Gov. Chris Gregoire said Wednesday she wants Washington to become the seventh state in the nation to make gay marriage legal.
She said at a news conference she'll introduce legislation that, if passed, would allow same-sex marriage in Washington state.
The Democrat had previously supported efforts to expand the state's current law on domestic partner rights for gay couples, but had not previously come out in favor of full marriage rights.
"I can't sit here any longer and say it's OK to discriminate," she said. "My church, all the churches, can exercise their freedom on deciding who to marry, but the state of Washington cannot, cannot, engage in discrimination."
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In November, a coalition called Washington United for Marriage announced it would lobby the Legislature to approve a gay marriage this year. In 2009 the Legislature passed, and voters later upheld, a bill that greatly expanded the rights of same-sex domestic partners. That measure was known as the "everything but marriage" bill. Nearly 19,000 people in Washington state are registered as domestic partners.
Lawmakers return to the Capitol on Monday for the start of a 60-day legislative session.
Democratic Sen. Ed Murray of Seattle, a gay lawmaker who has spearheaded past gay rights and domestic partnership laws in the state, said the underlying domestic partnership law has helped lay the groundwork for full marriage. Murray and Rep. Jamie Pederson, D-Seattle, said a bill would be introduced next week.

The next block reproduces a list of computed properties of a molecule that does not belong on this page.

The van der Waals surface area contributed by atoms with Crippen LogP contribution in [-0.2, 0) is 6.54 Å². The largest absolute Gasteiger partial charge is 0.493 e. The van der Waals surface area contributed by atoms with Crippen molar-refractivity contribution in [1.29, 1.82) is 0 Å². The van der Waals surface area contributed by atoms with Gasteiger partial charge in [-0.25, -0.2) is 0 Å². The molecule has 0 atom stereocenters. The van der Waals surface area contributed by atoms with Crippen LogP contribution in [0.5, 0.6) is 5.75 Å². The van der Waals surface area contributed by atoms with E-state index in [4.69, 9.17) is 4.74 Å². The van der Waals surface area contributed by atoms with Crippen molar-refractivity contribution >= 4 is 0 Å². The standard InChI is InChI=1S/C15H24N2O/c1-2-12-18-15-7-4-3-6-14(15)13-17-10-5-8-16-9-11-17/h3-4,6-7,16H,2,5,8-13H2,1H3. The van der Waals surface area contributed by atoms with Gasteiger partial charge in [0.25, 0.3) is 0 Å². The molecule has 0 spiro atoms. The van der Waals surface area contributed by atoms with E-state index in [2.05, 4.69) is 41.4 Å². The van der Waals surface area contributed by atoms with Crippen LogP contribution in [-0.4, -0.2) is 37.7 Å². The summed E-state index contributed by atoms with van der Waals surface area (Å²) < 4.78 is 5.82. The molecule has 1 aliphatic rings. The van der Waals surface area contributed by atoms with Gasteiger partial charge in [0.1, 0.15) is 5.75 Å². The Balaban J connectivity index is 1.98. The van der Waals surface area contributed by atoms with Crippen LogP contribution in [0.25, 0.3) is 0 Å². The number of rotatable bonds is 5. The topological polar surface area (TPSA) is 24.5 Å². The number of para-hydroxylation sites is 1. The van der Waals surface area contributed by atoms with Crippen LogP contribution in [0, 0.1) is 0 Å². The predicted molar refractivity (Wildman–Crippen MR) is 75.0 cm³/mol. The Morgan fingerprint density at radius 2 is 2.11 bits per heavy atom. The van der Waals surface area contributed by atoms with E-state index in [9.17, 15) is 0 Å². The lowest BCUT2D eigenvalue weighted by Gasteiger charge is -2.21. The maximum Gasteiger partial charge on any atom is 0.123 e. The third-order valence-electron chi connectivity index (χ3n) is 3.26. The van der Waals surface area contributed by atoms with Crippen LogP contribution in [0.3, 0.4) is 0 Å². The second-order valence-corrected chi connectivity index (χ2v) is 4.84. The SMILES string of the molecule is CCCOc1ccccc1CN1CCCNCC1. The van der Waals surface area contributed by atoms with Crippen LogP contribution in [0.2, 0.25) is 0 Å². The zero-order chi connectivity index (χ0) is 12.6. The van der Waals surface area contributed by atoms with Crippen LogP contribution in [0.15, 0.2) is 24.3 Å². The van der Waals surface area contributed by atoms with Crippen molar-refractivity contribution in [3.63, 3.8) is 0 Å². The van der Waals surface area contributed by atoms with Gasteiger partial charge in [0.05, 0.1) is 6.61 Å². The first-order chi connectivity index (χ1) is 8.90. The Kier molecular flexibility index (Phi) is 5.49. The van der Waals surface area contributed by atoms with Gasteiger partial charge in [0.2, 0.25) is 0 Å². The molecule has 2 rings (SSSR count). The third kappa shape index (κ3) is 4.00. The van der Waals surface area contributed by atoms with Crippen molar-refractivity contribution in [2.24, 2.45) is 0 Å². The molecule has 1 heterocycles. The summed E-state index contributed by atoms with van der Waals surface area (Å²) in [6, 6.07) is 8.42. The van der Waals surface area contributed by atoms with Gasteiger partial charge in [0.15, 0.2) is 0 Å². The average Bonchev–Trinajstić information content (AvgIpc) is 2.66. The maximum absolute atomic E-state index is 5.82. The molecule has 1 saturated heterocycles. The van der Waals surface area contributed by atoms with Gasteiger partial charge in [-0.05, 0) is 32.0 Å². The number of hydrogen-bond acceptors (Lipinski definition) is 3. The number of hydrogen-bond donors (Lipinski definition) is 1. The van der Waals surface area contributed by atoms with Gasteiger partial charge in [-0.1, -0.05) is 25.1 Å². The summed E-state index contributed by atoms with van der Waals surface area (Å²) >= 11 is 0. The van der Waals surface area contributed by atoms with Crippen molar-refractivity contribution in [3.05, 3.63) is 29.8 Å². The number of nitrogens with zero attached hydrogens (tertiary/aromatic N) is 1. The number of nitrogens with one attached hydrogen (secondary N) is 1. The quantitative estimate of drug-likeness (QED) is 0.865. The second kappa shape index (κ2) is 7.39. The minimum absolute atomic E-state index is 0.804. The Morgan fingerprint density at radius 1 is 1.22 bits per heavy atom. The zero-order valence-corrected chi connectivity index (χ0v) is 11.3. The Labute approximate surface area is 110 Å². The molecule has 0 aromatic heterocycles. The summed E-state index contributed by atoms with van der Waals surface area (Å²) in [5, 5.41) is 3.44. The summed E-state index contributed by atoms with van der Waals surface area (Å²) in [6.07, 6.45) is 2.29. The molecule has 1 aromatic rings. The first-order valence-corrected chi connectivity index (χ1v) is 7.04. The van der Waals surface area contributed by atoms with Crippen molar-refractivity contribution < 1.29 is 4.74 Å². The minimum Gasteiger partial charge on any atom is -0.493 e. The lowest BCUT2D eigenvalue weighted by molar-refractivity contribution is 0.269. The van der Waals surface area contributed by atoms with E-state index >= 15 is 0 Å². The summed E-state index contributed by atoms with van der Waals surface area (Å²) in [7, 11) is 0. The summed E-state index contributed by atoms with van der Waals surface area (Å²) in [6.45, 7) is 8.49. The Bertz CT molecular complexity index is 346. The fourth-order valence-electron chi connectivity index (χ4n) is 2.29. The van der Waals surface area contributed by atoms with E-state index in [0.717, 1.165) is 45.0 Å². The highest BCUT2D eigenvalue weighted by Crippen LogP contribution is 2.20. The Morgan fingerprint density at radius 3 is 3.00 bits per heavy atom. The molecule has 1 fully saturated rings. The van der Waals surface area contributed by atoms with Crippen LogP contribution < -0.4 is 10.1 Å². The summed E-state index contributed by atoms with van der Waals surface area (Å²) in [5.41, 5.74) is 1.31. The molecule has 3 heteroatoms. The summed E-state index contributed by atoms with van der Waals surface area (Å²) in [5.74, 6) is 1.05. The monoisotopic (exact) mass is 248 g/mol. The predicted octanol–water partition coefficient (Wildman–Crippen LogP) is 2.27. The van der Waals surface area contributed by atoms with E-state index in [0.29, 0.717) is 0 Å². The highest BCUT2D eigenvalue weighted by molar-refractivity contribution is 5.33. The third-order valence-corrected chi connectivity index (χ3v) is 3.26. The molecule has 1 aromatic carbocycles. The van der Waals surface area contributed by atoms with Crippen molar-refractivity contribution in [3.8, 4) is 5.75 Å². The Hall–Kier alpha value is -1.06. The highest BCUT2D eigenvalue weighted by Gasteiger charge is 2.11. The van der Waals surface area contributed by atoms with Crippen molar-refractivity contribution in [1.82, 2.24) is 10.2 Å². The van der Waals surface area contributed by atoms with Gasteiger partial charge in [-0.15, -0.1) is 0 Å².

They said that they would not attach a referendum clause to the bill, which would require the public to ultimately approve the measure if passed by the Legislature.
"We need to take this vote, we need to take it this year, and we need to take it in the Legislature," Murray said. "It's time for the Legislature to catch up with the public."
Murray acknowledged that it would be a tough battle in the Senate, where Democrats hold a 27-22 majority, but where some conservative Democrats have voted with Republicans in opposition to the state's domestic partnership law.
"We're not there yet," he said. "We're a few votes short, but I think we can get there."
Democrats hold a 56-42 majority in the House.
Pedersen noted that there also wasn't a plan to add an emergency clause, which would have the bill take effect immediately if passed. The lack of an emergency clause allows any opposition time to gather signatures for a referendum seeking to overturn a measure passed by the Legislature.
"We need to be prepared for the idea that we might have to fight it at the ballot," Pedersen said.
Same-sex marriage is legal in Connecticut, Iowa, Massachusetts, New Hampshire, New York and Vermont, as well as the District of Columbia.
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